South Yorkshire is enjoying the limelight at the moment with record numbers of people wanting to see inside Wentworth Woodhouse where Downton Abbey was filmed. But only six miles away is a little-known attraction with lots to tempt the visitor – 63 acres of formal gardens, 500 acres of wider parkland and 26 listed buildings and monuments. Blue Badge Guide, Rosemary Barnes takes us on a tour of Wentworth Castle Gardens.
“There’s so much to see and do at Wentworth Castle Gardens. Highlights include:
- A Victorian conservatory with rare surviving ironwork from 1895. Brimful of exotic plants this is one of the finest conservatories in the country and is often used as the background for wedding photos. It used all the latest technology when it was first built including underground heating and new-fangled electricity – storming ahead of Buckingham Palace!
- Stainborough Castle. Masquerading as a medieval ruin this mock castle was actually constructed in the 18th-century by Thomas Wentworth. Due to storm damage, only two of the towers remain but it’s possible to climb up the spiral staircase and get to meet the Strafford griffin at the top.
- Sun Obelisk. Another trail-blazer this was one of the first monuments dedicated to a non-royal woman during her lifetime. The lady in question was Lady Montague Wortley who had introduced the use of inoculation against smallpox, saving thousands from death and disfigurement.
- Lady Lucy’s Walk. A peaceful avenue planted with lime trees this is dedicated to a daughter of the family and was set up at the end of WW1.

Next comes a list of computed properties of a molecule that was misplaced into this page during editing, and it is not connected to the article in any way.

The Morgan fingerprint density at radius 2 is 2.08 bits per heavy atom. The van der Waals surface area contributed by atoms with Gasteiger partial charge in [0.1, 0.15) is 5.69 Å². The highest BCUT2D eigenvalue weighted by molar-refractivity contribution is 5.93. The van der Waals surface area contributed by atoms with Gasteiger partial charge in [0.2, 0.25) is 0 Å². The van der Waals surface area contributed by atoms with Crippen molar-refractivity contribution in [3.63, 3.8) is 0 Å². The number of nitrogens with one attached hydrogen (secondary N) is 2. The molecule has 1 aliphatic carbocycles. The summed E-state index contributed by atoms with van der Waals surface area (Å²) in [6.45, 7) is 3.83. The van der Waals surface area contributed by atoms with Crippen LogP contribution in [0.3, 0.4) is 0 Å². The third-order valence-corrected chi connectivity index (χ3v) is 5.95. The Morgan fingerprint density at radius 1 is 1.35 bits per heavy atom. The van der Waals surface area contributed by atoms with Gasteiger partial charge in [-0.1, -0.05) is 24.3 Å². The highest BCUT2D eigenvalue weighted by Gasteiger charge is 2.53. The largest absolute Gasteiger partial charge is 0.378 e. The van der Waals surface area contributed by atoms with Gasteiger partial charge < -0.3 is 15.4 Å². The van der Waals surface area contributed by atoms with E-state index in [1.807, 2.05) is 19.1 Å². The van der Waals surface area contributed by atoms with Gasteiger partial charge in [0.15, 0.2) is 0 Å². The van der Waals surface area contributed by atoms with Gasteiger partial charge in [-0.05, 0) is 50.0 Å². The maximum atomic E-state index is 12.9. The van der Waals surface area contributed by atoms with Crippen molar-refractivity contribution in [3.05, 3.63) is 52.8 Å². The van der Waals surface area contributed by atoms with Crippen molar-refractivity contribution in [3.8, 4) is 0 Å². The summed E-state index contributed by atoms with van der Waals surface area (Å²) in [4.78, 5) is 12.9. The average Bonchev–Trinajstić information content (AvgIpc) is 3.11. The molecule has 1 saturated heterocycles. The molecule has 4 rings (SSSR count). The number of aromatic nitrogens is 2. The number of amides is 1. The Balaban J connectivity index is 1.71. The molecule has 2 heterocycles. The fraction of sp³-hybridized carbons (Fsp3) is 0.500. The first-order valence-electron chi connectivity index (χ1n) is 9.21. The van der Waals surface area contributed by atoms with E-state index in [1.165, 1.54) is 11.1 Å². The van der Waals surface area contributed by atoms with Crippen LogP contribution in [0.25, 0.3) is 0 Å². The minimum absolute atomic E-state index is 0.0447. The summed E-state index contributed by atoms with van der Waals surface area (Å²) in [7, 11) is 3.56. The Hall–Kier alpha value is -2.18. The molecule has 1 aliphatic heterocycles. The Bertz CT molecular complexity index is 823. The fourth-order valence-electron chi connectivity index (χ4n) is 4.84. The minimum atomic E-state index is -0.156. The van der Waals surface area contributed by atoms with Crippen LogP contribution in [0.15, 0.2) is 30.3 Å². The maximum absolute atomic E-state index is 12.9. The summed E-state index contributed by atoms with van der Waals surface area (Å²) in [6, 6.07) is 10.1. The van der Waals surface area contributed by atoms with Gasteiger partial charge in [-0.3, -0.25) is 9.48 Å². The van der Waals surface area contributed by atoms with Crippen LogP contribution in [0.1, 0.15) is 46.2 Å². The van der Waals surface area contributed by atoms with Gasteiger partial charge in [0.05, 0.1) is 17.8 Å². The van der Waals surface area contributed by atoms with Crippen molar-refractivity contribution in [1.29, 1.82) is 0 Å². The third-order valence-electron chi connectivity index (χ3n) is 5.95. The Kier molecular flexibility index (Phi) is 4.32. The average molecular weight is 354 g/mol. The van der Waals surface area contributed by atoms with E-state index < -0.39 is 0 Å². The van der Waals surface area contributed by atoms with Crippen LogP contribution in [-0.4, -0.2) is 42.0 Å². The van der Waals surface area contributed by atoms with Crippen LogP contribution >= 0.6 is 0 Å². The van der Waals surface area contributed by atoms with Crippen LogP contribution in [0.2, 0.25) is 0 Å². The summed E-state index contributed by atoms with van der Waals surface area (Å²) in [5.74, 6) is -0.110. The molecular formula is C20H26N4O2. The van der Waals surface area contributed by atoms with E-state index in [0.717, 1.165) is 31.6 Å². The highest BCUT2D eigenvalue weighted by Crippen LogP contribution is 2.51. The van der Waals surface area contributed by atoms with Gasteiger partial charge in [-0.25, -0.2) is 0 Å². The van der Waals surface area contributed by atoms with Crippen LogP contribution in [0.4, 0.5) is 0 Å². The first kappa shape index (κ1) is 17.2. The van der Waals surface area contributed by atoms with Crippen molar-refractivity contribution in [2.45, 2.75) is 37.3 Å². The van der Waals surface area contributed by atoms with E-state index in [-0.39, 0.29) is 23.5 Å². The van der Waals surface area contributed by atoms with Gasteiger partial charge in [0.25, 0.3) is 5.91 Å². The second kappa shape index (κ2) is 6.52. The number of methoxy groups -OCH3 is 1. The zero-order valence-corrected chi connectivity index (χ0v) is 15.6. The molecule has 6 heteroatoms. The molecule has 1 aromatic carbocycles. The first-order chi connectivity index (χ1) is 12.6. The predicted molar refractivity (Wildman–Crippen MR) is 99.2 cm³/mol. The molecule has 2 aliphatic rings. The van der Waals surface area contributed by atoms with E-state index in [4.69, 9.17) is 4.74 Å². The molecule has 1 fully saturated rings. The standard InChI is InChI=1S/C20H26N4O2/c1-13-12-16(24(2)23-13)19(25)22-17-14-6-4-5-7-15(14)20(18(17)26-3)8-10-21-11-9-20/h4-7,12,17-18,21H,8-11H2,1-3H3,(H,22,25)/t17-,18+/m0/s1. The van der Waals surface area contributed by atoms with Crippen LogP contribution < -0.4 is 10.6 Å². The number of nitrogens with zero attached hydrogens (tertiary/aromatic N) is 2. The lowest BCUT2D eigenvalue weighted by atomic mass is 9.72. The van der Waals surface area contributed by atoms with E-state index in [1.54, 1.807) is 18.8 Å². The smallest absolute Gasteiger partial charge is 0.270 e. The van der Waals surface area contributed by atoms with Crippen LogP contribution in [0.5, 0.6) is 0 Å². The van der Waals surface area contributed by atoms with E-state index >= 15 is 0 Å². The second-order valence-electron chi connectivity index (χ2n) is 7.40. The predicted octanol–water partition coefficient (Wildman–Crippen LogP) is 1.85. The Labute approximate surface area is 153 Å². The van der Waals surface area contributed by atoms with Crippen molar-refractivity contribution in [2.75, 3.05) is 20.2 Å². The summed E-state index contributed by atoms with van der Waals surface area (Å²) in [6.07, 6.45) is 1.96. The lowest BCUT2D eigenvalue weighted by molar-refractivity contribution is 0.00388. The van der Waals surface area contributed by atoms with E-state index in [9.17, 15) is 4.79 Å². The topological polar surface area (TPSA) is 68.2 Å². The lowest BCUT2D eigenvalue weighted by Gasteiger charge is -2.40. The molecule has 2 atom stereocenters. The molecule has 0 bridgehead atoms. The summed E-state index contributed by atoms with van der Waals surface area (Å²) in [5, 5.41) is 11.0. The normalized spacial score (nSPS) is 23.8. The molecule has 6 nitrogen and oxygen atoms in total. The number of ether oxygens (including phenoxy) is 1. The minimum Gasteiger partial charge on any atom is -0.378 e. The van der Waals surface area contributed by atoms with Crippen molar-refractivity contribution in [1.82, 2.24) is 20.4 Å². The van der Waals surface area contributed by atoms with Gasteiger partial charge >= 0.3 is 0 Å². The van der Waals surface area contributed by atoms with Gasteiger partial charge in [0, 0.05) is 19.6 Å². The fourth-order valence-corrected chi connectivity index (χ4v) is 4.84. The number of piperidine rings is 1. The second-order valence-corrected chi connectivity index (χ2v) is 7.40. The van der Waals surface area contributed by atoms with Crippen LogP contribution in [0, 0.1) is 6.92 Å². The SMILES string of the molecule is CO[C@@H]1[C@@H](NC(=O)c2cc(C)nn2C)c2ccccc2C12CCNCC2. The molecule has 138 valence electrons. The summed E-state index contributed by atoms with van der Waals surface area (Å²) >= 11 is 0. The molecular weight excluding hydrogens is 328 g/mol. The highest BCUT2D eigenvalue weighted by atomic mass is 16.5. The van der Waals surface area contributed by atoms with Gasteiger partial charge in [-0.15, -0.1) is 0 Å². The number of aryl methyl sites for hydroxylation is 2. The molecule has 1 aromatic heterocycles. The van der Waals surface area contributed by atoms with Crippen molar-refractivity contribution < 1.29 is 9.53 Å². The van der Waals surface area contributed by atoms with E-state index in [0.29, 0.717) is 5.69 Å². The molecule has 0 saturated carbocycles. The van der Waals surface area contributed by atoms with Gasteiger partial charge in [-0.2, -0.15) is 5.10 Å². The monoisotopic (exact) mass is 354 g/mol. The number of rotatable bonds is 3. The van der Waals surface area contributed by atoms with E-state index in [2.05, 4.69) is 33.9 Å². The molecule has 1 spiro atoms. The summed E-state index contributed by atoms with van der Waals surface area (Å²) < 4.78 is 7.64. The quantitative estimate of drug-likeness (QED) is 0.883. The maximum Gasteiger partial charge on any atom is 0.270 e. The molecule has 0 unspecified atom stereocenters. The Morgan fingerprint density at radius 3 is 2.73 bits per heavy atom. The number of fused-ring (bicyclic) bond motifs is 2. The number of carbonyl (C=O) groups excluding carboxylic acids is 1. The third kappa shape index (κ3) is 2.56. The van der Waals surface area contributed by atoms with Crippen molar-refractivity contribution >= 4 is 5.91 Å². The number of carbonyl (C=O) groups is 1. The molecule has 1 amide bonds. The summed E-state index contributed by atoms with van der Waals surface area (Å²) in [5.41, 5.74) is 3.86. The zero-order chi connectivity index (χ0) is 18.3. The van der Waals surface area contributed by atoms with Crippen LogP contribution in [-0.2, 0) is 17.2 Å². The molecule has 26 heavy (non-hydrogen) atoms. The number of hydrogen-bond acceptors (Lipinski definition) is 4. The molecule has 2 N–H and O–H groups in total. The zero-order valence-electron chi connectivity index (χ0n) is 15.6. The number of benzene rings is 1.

- Union Jack gardens. These were laid out in 1713 in honour of the union with Scotland in 1707 to demonstrate the owner’s patriotism.
- Long Barn Café. One of the estate buildings was restored after Wentworth Castle Gardens came 3rd in the BBC programme Restoration. It now houses a café providing tasty treats and a visitor centre.
Other notable features include; a Rotunda modelled on the Temple of Vesta in the Tivoli Gardens, a Corinthian temple and a ha-ha designed to stop cattle wandering into the planted gardens.
The flowers are beautifully maintained by a team of volunteer gardeners who will answer your questions in a broad Barnsley dialect.
So how did these gardens come about?
The origin is a bitter rivalry between different branches of the Wentworth family. Thomas Wentworth was overlooked by William Wentworth who left his magnificent pile to Thomas Watson, cutting out the legitimate heir. Thomas Watson moved into Wentworth Woodhouse changing his name to Thomas Watson Wentworth. Thomas Wentworth bought Stainborough Hall and had it remodelled in the latest style. He set up the gardens to rival those of his cousin.
Eventually, he was created Viscount Wentworth of Stainborough and even clawed back the title of Earl of Strafford. His statue stands in the grounds of the Hall, now the Northern College of Adult Education.
The parklands with their herds of roe deer are also open to the public. On a ramble, you may spot buzzards, herons and other wildlife.
In 2019 Wentworth Castle Gardens was taken over by the National Trust who are developing activities for families. A visit here can be easily combined with a tour of Barnsley City Centre or one of several nearby attractions – even the subject of the dispute, Wentworth Woodhouse which also has a story to tell……”
Rosemary Barnes is a Blue Badge Guide and a true Yorkshire lass, having been born and brought up in Yorkshire. She offers Wentworth Castle Gardens tours, Downton Abbey tours and more.